How fluid are the boundaries between mink farms and the wild? Pre-pandemic, American mink that escaped or were intentionally released from European farms were considered some of the most damaging invasive species on the continent. But in North America, there’s not much accounting of how often farmed mink escape or what they have done with themselves. This is partly because American mink already live in the wild, partly because mink farms are not closely regulated, and most of all because very few people have looked.
The few include wildlife disease biologist Jeff Bowman and his colleagues at the Ontario Ministry of Natural Resources, who have long been researching the spread and impact of ranch escapees in their province.
Wild mink are small, chocolate-brown, and bitey. They do not come in sapphire, blue iris, white, palomino or any other color that brings to mind a celebrity baby name, as farmed mink do.
Near Ontario mink ranches, 64% of the mink trapped were either escapees or captive-wild hybrids.
“Our studies showed that there are potential pathways for (disease) spread from farms to other wildlife,” he said.
Wisconsin Department of Natural Resources officials haven’t studied the issue of mink farm escapees like Canadian researchers have, though investigators are now considering more surveillance.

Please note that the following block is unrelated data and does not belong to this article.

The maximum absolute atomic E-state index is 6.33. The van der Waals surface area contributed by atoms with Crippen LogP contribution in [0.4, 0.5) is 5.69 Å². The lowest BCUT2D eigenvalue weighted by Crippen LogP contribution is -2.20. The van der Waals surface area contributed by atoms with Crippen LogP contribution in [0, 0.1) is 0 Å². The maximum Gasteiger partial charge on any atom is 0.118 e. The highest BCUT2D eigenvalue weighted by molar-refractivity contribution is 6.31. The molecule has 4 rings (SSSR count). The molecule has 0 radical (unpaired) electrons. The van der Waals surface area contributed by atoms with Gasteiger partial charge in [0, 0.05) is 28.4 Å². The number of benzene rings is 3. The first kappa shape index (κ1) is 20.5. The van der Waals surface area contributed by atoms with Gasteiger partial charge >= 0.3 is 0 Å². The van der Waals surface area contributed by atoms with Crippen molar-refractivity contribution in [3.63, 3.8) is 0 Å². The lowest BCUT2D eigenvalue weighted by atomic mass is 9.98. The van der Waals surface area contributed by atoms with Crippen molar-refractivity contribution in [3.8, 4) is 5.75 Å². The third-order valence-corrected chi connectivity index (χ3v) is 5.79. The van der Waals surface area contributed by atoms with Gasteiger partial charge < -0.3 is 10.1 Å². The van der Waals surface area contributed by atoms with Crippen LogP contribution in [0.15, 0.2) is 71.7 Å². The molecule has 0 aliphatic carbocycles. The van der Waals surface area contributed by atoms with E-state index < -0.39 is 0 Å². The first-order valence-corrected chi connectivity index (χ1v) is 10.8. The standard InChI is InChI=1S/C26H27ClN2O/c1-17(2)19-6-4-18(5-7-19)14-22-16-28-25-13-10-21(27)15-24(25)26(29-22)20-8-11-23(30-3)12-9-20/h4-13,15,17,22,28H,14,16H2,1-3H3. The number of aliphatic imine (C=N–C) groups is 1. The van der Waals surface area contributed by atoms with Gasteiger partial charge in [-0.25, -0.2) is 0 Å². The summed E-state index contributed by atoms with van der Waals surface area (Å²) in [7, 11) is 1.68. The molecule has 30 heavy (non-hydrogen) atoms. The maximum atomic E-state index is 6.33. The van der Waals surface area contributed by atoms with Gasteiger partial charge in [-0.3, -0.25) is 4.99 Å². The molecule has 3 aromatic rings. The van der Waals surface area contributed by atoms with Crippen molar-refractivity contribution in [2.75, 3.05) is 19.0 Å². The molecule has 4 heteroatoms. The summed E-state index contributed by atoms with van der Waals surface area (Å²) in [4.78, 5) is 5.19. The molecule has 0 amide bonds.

But Arnold Groehler, president of the Wisconsin Trappers Association, said he has been catching the odd mink-ranch escapee for many years. In the 1970s, he said, “it was not uncommon to catch mink that had every phase of color there was. Jet black, pure white, some that looked like dairy cows.”
Hildebrandt said the harsh economics of fur farming mostly solved the escape issue. The price of a pelt, which always fluctuated with high fashion’s whims, has for the past few years not even covered the roughly $35 cost of raising the animal.
The industry in Wisconsin began with small family farms over a century ago, and those remaining are still all family farms, even if some are now owned by large foreign companies. But they are mostly large, with very secure fences. The fences exist to keep wildlife from helping themselves to the minks’ food or passing diseases to the captive mink. Whenever Hildebrandt makes his rounds to a ranch, he checks the guard fence.
Germ concerns heightened
Because mink live in such tight quarters and are so vulnerable to disease, ranchers were careful about germs long before COVID-19 struck, Hildebrandt said. Some already required workers to shower before and after shifts. It is also common to leave ranch clothes on the ranch, because mink are smelly.
Hildebrandt said mink operations are now limiting, as much as possible, how much they move or handle the animals. At some ranches everyone arriving is photographed, to assist with contact tracing. Workers and visitors are distanced and masked up, if not wearing the paper suits that health care workers don. “They wouldn’t last long with mink,” Hildebrandt said.